TGOC 2017 – Shiel Bridge To Aberdeen, Part One

The Wise Man appears as if from nowhere, out of the sunlight, and speaks.

‘Your first time?’

I nod.

‘Be prepared to alter your plans.’

And as fast as he’s appeared, he’s gone, into the shadows.


Day One – 12.9 miles

I wake with a migraine. Brilliant. I’ve actually been worrying about this, so that’s probably why it’s happened. I start the day with doses of cocodamol and ibuprofen, and try and ignore it.

Signing out at about 9:15am, I realise I’m already much later than many! No rush though, I set off in blue skies. The day promises to be hot.

My route along Gleann Lichd opens out and I start bumping into people. A quick chat here and there, and before I know it, I’m climbing past the waterfalls and up into Glen Affric.

Everywhere I look, there are views to lift the spirits. I stop for a break, take on more water and chill for a while.

Moving on, the ground starts to level out as I approach Camban Bothy.

A popular place for a break, I bump into several people, including John Woolston. Most set off again before me, but that’s fine. I’m happiest going at my own speed.

The weather is holding up well. I continue on and before I know it, Alltbeithe Youth Hostel comes into sight. I’ve heard they do scones. And tea.


Inside the hostel I join John again, and we both partake of home made scones and jam, before I move a bit further on to pitch for the night.

A lovely, quiet pitch with just a few tents to see in the distance. I’m still struggling with my migraine though, which is now making me quite nauseous. I make my dinner and find I can’t eat it. It’s my favourite too, macaroni cheese. Thank goodness for Complan. I make up some cold – it tastes like strawberry milk shake and that goes down easily.

Day Two – 13.5 miles

Somewhat surprisingly, I’ve slept well. The migraine is also fading fast. I do marvel though, at my own stupidity at not having brought my toe sock liners. These socks were a miracle discovery of mine a couple of years ago, successfully stopping all the blisters I used to get on my little toes, which fold underneath the next-door toes. I’ve become a bit blase of late, as I don’t need them on short walks, but normally always use them backpacking and on longer routes. My little toes are already starting to feel sore after one day. I try taping them up for today.

The weather this morning is overcast, but not raining. Breakfast is enjoyed – porridge with strawberry bits – and I set off. I’m aiming for somewhere near Plodda Falls this afternoon.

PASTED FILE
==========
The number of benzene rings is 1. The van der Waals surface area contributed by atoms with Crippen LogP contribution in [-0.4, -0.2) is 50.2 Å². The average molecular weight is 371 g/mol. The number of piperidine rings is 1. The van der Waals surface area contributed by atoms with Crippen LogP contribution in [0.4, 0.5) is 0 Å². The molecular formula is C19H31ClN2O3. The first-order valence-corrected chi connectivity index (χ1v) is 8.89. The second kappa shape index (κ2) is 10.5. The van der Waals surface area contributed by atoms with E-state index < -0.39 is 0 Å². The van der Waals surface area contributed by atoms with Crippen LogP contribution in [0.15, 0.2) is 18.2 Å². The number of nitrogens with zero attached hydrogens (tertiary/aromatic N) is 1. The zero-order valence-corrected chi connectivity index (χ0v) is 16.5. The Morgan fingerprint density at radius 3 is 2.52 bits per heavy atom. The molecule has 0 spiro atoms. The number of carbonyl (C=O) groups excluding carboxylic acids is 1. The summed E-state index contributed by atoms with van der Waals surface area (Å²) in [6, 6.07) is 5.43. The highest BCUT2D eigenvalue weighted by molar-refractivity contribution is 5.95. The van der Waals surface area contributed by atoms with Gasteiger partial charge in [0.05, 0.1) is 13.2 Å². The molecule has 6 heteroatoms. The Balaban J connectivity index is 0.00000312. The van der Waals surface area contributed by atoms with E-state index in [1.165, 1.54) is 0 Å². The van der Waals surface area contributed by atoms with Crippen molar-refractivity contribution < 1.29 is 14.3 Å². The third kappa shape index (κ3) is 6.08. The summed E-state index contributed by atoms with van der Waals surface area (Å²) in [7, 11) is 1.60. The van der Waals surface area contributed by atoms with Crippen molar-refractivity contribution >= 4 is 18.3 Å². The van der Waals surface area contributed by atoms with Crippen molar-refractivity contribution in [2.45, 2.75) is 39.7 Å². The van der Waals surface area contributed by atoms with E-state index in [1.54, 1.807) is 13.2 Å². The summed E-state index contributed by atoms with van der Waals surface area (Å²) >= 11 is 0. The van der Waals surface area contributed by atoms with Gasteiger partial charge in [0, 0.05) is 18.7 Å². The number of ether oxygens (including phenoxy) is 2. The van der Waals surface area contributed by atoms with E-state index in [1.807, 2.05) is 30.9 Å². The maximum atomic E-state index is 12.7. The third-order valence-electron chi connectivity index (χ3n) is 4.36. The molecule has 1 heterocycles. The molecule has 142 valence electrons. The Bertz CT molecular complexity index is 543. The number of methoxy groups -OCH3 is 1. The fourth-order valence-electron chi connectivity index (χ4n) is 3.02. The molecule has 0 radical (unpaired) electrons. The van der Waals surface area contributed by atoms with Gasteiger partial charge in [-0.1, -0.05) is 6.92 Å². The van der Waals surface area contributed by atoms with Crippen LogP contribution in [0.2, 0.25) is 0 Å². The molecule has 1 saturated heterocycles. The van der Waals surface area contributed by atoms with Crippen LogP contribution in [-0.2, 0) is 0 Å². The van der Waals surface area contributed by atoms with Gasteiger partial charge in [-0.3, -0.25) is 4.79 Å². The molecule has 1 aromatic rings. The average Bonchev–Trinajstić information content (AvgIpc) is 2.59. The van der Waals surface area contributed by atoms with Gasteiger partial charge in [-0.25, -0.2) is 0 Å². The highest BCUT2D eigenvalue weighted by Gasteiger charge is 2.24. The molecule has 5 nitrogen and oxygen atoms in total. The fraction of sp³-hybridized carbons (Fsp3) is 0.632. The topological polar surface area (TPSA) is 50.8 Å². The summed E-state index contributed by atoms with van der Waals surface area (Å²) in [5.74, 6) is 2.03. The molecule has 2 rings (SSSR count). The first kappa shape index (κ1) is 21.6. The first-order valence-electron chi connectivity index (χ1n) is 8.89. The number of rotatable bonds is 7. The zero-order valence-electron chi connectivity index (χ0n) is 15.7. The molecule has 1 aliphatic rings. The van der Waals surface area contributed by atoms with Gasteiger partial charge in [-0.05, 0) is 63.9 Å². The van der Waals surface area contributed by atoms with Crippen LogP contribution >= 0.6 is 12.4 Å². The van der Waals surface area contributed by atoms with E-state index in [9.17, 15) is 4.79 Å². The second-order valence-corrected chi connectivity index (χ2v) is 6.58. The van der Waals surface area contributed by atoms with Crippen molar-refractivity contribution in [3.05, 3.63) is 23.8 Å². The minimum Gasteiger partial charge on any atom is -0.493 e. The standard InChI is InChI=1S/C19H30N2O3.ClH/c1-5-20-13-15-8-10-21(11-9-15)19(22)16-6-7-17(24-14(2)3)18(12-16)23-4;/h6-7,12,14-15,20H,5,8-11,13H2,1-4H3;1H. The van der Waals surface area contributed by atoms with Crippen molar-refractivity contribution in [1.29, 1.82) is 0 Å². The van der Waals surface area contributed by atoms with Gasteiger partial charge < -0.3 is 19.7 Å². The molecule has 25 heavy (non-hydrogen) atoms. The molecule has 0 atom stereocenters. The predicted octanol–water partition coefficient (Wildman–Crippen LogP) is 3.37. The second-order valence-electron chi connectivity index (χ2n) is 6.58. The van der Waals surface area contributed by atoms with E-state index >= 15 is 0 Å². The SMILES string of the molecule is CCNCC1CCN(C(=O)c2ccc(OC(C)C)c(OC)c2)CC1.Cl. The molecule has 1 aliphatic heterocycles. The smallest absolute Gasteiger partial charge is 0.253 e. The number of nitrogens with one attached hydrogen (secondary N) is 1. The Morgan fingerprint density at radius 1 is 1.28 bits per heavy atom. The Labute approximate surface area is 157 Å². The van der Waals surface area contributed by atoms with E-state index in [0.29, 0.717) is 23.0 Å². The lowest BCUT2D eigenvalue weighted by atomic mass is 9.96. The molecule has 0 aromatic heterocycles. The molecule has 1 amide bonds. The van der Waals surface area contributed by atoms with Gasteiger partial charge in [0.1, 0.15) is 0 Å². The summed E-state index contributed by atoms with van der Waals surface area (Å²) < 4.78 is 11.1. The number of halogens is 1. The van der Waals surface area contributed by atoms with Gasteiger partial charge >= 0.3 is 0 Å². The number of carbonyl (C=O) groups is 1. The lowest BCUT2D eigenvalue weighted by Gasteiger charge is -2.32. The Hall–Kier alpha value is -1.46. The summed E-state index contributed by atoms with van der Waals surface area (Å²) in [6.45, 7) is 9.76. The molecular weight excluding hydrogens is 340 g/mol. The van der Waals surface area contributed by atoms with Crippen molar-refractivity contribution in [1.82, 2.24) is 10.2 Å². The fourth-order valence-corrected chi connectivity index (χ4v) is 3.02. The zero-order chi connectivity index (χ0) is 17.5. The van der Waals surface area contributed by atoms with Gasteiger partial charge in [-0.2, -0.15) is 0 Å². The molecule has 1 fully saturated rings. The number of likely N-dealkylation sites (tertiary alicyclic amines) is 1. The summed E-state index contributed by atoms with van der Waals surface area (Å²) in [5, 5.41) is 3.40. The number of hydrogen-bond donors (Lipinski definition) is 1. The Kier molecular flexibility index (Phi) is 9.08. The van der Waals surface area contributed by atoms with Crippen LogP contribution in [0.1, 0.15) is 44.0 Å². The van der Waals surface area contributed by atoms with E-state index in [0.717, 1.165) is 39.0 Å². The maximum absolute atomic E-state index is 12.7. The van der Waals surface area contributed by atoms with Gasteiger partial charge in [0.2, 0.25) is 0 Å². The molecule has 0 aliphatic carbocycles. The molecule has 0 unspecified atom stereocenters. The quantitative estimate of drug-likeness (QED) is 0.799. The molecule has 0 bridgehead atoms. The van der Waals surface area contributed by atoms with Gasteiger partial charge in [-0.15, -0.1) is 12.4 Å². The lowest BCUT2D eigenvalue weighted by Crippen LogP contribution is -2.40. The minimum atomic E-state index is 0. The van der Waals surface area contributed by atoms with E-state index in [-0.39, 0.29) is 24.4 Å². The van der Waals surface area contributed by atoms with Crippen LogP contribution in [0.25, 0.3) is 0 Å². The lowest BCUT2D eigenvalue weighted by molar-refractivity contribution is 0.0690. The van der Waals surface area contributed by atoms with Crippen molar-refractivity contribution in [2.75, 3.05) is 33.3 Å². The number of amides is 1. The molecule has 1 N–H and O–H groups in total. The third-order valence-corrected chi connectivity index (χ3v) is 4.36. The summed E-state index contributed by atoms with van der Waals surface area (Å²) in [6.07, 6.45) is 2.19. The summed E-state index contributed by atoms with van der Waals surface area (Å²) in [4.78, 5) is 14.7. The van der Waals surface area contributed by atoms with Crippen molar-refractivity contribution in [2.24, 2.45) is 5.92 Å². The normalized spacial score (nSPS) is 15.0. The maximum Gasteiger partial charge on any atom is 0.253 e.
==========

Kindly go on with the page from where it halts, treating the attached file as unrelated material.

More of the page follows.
The Glen is very quiet. I see no-one till after I’ve turned off for Cougie. And the Cougie turning is a surprise. Last year, it was a little path heading off uphill, but this year the whole area has been turned into a construction site, with a path diversion in place.

Easy to follow mind, I sit and have some lunch amidst all the chaos (I am very hungry) then move on, soon passing another guy on his own break. A quick chat, then off again, wandering along a much nicer, grassy track for most of the rest of the way.

Again, not a soul in sight. Very peaceful!

But by the time I hit a touch of civilisation again, I’m ready for tea and toast, and a chat with three other challengers with the same idea. My little toes are also starting to get very sore this afternoon. Obviously taping them has not been mega successful.


Delicious! Migraine and nausea now all gone, I am enjoying my food again today.

Moving on, I manage to pitch for the night in the vicinity of Plodda Falls. Another quiet spot, not another soul anywhere around.


Day Three – 16.9 miles

It rained overnight, and it’s still raining while I breakfast and sort myself for the day – including putting more tape on my sore toes.

The fly sheet is sopping, so I split the tent before packing in order to keep the inner dry, and set off with full waterproofs on.

It’s a long slog today, climbing up to about 550m before dropping down to Torgyle Bridge, and then up and over another ridge before reaching Fort Augustus. It’s about 9 miles over the first section and I want to get it out of the way before lunchtime.

Although it’s a good track it still feels wild and remote, and the weather matches it. Alternating between wild, windy and dry, or wild, windy and heavy rain, it’s certainly atmospheric!


As I finally drop down to near the road at Torgyle Bridge, I bump into Morecambe and Wise – sorry, Colin and Dave – having their lunch. I’m enjoying these unplanned meetings with other Challengers. A couple of retired policemen, with Scottish accents so broad I have to concentrate to understand them, they persuade me that they know the best way to Fort Augustus from here. My toes are now very, very sore, so it sounds like a good idea to team up.